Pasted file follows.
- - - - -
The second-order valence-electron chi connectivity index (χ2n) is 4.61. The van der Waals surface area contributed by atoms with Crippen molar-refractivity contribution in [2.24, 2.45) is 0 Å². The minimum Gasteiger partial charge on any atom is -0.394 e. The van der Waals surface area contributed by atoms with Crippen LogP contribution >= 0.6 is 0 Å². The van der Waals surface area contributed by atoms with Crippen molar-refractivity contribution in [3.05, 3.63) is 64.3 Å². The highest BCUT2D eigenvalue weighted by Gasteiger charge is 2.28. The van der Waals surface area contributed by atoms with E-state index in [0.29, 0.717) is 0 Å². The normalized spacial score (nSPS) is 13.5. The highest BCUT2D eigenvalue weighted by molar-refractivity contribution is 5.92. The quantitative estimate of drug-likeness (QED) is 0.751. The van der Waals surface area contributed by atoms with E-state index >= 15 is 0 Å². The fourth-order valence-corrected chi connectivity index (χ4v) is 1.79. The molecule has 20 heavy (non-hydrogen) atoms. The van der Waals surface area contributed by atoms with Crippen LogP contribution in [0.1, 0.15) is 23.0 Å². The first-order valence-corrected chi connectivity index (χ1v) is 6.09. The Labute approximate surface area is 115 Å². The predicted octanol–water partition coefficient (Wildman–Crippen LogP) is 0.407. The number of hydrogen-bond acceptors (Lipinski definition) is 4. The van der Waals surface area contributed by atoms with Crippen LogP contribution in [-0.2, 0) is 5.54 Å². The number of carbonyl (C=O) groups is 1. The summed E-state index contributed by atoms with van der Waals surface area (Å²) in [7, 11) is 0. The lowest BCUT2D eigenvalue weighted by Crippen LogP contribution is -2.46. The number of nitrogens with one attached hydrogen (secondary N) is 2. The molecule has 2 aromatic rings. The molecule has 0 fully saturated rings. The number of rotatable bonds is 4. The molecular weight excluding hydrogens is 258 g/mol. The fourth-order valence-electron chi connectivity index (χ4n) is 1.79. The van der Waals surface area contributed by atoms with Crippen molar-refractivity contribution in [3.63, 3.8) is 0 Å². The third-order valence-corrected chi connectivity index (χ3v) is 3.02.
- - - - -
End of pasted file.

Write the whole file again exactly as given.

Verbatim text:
The second-order valence-electron chi connectivity index (χ2n) is 4.61. The van der Waals surface area contributed by atoms with Crippen molar-refractivity contribution in [2.24, 2.45) is 0 Å². The minimum Gasteiger partial charge on any atom is -0.394 e. The van der Waals surface area contributed by atoms with Crippen LogP contribution >= 0.6 is 0 Å². The van der Waals surface area contributed by atoms with Crippen molar-refractivity contribution in [3.05, 3.63) is 64.3 Å². The highest BCUT2D eigenvalue weighted by Gasteiger charge is 2.28. The van der Waals surface area contributed by atoms with E-state index in [0.29, 0.717) is 0 Å². The normalized spacial score (nSPS) is 13.5. The highest BCUT2D eigenvalue weighted by molar-refractivity contribution is 5.92. The quantitative estimate of drug-likeness (QED) is 0.751. The van der Waals surface area contributed by atoms with E-state index >= 15 is 0 Å². The fourth-order valence-corrected chi connectivity index (χ4v) is 1.79. The molecule has 20 heavy (non-hydrogen) atoms. The van der Waals surface area contributed by atoms with Crippen LogP contribution in [0.1, 0.15) is 23.0 Å². The first-order valence-corrected chi connectivity index (χ1v) is 6.09. The Labute approximate surface area is 115 Å². The predicted octanol–water partition coefficient (Wildman–Crippen LogP) is 0.407. The number of hydrogen-bond acceptors (Lipinski definition) is 4. The van der Waals surface area contributed by atoms with Crippen LogP contribution in [-0.2, 0) is 5.54 Å². The number of carbonyl (C=O) groups is 1. The summed E-state index contributed by atoms with van der Waals surface area (Å²) in [7, 11) is 0. The lowest BCUT2D eigenvalue weighted by Crippen LogP contribution is -2.46. The number of nitrogens with one attached hydrogen (secondary N) is 2. The molecule has 2 aromatic rings. The molecule has 0 fully saturated rings. The number of rotatable bonds is 4. The molecular weight excluding hydrogens is 258 g/mol. The fourth-order valence-electron chi connectivity index (χ4n) is 1.79. The van der Waals surface area contributed by atoms with Crippen molar-refractivity contribution in [3.63, 3.8) is 0 Å². The third-order valence-corrected chi connectivity index (χ3v) is 3.02.